Tinder: No Admission of Wrong Doing Doesn’t Mean There Wasn’t Any Wrongdoing
September 8, 2014
Whitney Wolfe, a co-founder at Tinder, was suing her former employer and CMO Justin Mateen on grounds of sexual discrimination and sexual harassment, when it was reported today by Gawker that the case settled out of court for an undisclosed amount with no admission of wrongdoing. That doesn’t mean there wasn’t any wrongdoing however.
This case settled quickly for any number of reasons: the negative publicity could hurt the company image, the longer it stays in the press the more likely others may come forward strengthening the original case or discovery could unearth a lot more unethical or illegal activity that a company would want to keep suppressed.
It’s not known why Tinder/IAC settled quickly; but, as this site has pointed out when a company overlooks an employee’s EEOC rights, it’s usually a sign that tactics from The Sociopathic Business Model™ are employed where unethical or illegal behavior is not only replicated, it’s encouraged and rewarded.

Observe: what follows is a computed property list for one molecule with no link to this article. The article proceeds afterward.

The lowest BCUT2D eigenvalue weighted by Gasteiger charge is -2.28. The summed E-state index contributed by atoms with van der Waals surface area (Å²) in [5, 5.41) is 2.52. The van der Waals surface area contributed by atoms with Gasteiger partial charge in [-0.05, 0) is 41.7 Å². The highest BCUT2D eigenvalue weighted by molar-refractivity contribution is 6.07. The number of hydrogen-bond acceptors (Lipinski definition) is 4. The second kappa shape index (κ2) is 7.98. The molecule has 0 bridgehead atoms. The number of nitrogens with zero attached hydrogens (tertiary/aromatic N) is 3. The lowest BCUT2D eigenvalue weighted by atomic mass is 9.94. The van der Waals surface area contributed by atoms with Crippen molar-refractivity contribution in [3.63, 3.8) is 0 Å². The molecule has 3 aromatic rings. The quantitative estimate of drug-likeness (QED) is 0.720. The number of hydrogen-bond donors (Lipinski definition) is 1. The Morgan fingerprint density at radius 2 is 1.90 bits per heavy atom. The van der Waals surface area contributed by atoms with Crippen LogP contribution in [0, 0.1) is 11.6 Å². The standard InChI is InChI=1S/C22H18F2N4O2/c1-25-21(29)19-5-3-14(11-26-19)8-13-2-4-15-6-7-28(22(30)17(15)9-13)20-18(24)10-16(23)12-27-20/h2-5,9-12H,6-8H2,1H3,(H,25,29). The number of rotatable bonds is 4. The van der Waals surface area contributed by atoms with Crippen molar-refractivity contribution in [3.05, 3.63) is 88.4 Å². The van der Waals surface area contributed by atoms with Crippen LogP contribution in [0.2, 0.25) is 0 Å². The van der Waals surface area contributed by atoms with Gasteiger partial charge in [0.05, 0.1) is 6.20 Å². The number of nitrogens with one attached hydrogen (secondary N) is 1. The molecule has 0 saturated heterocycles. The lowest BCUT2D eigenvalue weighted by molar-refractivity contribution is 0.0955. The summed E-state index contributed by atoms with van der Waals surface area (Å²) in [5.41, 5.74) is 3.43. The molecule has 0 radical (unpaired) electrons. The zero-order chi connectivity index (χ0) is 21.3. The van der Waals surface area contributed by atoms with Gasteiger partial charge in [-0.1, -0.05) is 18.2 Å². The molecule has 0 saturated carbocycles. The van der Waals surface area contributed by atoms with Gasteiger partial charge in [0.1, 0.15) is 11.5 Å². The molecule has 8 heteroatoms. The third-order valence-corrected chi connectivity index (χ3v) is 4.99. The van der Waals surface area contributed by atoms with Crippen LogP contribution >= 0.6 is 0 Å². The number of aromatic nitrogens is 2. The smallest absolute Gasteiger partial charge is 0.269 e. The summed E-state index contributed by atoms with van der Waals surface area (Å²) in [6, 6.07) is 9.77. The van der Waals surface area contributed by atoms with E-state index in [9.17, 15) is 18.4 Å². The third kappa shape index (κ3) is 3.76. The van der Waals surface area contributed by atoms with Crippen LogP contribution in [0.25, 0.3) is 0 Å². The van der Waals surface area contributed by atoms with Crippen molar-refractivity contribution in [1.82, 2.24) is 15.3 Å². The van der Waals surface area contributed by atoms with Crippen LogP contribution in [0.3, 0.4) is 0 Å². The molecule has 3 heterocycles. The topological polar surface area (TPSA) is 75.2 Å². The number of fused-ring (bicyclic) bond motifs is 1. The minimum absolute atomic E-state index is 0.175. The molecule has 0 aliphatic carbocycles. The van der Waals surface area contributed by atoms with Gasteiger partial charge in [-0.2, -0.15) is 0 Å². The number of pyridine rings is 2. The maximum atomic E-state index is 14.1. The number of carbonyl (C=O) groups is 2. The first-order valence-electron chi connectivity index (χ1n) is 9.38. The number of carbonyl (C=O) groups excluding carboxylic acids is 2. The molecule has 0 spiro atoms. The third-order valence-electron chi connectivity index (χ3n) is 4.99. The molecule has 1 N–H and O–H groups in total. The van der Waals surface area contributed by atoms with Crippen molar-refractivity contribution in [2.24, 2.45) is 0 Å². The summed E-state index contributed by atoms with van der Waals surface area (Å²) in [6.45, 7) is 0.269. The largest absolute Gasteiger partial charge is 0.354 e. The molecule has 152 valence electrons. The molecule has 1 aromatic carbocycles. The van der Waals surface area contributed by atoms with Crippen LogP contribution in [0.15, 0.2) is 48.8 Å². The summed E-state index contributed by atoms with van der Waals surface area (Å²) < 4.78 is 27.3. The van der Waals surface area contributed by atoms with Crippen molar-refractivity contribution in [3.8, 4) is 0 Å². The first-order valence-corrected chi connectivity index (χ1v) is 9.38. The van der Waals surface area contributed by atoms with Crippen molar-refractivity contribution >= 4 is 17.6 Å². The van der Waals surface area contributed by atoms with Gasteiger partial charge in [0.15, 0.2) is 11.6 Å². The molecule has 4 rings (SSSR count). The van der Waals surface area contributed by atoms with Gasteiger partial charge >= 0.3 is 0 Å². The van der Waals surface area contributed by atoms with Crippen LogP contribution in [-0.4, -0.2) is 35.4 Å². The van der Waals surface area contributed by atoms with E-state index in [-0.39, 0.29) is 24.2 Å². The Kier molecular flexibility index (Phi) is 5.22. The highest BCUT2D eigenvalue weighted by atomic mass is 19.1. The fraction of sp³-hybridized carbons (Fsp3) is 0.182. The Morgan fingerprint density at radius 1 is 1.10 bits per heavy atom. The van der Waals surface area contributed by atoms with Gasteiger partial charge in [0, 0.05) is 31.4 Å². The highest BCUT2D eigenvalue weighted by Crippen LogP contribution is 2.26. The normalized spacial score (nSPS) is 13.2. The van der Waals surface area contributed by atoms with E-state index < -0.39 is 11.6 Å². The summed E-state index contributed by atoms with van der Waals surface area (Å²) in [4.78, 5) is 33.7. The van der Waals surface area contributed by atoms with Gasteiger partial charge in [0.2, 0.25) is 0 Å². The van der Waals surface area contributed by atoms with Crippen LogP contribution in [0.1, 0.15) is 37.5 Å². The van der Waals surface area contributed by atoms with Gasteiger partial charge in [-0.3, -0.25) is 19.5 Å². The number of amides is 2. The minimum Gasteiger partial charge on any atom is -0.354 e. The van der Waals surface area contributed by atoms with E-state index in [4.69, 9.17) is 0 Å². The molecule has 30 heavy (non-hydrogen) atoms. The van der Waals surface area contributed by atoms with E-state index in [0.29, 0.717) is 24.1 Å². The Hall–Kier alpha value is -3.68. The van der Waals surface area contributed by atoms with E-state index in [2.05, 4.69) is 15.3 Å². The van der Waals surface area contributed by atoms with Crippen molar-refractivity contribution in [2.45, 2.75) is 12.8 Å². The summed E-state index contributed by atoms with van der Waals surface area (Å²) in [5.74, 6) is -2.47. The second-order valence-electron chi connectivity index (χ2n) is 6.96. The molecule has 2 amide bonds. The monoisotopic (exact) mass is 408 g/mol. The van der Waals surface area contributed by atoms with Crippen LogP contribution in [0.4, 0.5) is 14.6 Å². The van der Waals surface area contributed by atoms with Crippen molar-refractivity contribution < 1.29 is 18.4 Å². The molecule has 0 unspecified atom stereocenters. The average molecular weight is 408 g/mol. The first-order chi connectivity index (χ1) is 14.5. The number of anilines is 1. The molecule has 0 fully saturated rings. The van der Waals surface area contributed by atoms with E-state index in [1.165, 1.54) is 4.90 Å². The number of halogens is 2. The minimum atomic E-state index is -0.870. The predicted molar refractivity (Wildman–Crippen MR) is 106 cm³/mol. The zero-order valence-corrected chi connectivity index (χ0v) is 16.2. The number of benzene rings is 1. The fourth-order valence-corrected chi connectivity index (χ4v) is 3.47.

It will be interesting to see if other cases of sex, race or retaliation claims come forward from Tinder employees; and, more telling if there are fraud allegations down the road. It will also be telling if Mateen gets to keep his job (updated he resigns) or if they’ll just put him through the obligatory “Sensitvity Training,” for a rinse and repeat. Congratulations to Ms. Wolfe for the #ForcedAccountability she exacted on Tinder, ICA and her abuser Justin Mateen. Again, just because the company did not admit to wrongdoing doesn’t mean there wasn’t any wrongdoing.
Mateen resigned from Tinder in the wake of the lawsuit, a source unauthorized to speak publicly about the situation said Monday. Tinder declined to comment, and a call to a number listed for Mateen wasn’t answered. LA Times